Roles of Socio-Structural Barriers and Protective Factors

Qualitative findings were used to characterize the possible roles of socio-structural barriers and protective factors.

Socio-Structural Barriers as Facilitators of Sexual Risk

Some female migrants lacked the proper documentation for migrants living and working in Moscow. They most often mentioned problems obtaining work permits and Moscow registration, stating they could not afford to pay twelve thousand rubles (approximately $400) for a work permit. One said, “To find work, you should have documentation, registration, and work permission. I made a registration when I came, but it was hard to do the work permission. I found that the work permission is very expensive. I found that I have to pay for everything, and it is difficult" (Kyrgyz, 30). Another reported, “When you do all your documents then you will find a job. If you don’t you won’t find a job” (Kyrgyz, 23B). Women said that without documents, they were more likely to be arrested and detained by the police, who would expect bribes or favors, or be sexually harassed and exploited by employers, “If you have no documents, you have no freedom” (Kyrgyz, 27). Some women reported giving in to the sexual demands of their employer in return for money.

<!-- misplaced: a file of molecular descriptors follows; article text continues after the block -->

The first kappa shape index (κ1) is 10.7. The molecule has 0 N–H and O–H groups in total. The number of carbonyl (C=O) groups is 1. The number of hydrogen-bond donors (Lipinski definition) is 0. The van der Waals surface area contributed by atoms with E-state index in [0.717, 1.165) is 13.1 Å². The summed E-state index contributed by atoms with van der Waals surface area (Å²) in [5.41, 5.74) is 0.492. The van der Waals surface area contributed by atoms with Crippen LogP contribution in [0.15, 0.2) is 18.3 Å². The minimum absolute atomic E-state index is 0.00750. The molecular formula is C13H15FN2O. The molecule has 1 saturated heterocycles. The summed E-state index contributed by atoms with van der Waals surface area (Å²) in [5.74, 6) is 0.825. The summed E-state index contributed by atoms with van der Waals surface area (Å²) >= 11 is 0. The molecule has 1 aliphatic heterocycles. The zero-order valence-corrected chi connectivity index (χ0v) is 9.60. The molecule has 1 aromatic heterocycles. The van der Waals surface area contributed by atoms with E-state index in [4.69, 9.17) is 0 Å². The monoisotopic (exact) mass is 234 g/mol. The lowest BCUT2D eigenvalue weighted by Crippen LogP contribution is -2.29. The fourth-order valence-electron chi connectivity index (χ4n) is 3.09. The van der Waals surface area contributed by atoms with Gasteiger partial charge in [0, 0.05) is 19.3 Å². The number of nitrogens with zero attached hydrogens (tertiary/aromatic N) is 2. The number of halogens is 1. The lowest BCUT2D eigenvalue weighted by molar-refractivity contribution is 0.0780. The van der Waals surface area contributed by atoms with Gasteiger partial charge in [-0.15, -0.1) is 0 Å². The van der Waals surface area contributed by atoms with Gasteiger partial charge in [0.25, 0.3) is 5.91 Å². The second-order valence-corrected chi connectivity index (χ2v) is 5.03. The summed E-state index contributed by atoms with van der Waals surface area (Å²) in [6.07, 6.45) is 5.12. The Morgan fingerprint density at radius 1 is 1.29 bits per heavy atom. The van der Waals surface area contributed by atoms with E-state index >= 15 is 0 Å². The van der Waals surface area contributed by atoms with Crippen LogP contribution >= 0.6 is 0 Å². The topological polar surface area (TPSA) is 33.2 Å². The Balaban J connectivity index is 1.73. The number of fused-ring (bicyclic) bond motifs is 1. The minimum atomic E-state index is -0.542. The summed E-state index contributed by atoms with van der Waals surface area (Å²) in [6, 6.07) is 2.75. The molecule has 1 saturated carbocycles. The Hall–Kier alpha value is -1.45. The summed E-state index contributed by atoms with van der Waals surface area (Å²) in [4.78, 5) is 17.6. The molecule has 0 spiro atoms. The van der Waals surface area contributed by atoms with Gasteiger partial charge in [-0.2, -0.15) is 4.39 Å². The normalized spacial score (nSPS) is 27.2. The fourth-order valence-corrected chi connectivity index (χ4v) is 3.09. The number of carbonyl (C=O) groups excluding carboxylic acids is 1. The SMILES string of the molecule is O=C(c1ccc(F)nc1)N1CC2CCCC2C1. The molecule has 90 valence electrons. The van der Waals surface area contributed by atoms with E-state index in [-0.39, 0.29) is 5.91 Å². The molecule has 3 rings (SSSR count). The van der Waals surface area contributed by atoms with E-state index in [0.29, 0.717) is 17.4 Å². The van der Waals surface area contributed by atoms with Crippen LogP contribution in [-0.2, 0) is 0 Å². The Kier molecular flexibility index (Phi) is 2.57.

Most female migrants reported lacking family or friends who could provide them with financial, material, or other tangible support. One stated, “I don’t have close friends in Moscow, just girls whom we live together and we say each other just ‘hello’ and ‘goodbye’ and nothing more. I don’t have close friends to share something with” (Tajik, 34). Some women were recruited into sex work by female friends: “She did not tell me directly, she just invited me to her apartment. There were two men, and she introduced me to one. We talked and talked. She then said that he will help me and give me money, and he did” (Tajik, 33B).

Cultural Attitudes as Protective Factors Against HIV Sexual Risk